Finish terminology for standard mechanically abraded and buffed surfaces varies around the world as can the typical appearance, gloss (reflectivity) and surface roughness of a particular finish. For large projects where finish matching is critical, it is important to agree on a visual standard as well as acceptable surface roughness and gloss (reflectivity) tolerance ranges and other quantifiable characteristics before placing the order.
Surface roughness can have a tremendous influence on corrosion performance and dirt retention. Table 2 provides the results of a survey of North American and European surface finish providers and the roughness ranges associated with some of these finishes. IMOA has a Finish Specification webpage, which provides brochure and website links to more information on finishes, quantifying key characteristics, and corrosion performance.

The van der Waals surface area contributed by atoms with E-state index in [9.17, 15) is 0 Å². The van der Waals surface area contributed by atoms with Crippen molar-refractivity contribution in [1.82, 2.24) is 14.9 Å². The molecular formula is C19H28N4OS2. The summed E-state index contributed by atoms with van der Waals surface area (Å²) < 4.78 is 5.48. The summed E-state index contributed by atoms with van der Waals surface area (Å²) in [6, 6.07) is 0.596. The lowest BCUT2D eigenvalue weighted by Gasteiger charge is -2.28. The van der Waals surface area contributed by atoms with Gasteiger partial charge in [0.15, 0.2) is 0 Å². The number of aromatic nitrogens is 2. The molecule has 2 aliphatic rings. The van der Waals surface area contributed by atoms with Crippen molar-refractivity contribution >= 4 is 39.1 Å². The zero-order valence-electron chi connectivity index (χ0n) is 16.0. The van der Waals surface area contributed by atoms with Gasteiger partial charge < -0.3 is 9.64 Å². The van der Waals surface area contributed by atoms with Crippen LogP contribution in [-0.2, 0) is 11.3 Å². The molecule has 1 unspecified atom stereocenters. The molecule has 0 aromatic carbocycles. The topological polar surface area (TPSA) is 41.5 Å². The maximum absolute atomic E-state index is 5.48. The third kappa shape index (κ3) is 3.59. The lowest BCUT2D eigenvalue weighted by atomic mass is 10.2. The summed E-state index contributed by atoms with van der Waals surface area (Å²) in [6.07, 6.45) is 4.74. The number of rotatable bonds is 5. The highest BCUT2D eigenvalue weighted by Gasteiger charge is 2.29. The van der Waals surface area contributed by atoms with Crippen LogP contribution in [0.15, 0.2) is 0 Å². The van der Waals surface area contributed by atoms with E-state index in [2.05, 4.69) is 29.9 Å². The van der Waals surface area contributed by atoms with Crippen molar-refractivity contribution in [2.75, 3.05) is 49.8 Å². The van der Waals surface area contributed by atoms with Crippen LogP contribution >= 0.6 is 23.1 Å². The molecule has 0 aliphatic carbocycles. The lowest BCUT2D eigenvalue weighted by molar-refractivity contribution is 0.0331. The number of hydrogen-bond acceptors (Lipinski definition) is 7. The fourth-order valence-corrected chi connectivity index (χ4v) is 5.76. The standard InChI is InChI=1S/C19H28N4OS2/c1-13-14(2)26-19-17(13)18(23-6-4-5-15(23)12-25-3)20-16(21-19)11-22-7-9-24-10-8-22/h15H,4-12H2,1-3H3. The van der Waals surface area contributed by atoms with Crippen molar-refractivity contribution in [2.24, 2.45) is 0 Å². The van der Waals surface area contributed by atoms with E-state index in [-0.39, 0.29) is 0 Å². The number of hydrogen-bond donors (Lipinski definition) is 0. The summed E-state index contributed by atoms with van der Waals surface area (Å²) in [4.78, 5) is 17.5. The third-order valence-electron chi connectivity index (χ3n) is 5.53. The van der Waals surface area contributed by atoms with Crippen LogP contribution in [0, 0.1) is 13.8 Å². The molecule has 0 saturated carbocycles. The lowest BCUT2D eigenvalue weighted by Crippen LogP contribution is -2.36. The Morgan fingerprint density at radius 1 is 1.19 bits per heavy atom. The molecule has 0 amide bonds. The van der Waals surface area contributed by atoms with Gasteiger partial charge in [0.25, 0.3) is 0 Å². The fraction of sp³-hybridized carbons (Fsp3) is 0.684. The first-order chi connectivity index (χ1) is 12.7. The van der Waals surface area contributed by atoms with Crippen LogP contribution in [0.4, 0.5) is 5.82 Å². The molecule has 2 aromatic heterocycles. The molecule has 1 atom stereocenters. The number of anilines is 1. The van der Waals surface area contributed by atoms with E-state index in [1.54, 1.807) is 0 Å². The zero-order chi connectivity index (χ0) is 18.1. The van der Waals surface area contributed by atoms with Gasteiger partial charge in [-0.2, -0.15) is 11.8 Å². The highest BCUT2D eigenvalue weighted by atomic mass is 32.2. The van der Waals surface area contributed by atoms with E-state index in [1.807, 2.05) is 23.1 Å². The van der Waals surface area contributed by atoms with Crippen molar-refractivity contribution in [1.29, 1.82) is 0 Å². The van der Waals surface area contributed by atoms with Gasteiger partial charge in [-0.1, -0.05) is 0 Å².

Standard Polished or Linished Finishes
These “standard” finishes are the mechanically abraded and buffed finishes, which are defined by international standard specifications. The terms “polished” and “linished” are both used to describe these finishes in different parts of the world. Standards describe the production processes used to obtain them and the general appearance but not quantifiable characteristics. Images of these finishes can be found on SSINA’s website. ASTM does not distinguish between the fine wet and rougher dry versions of the No. 4 polish. JIS and Euronorm standards use No. 240 and 2K, respectively, to identify this finer polish.
Table 1: International standard cross reference
|ASTM A480||Japan JIS||Euronorm EN 10088|
Non-Standard Mechanical Finishes
These finishes are not described in international standard specifications. The generic terms for them have been used below. Variations on these finishes are also sold under trade names and are often aesthetically unique.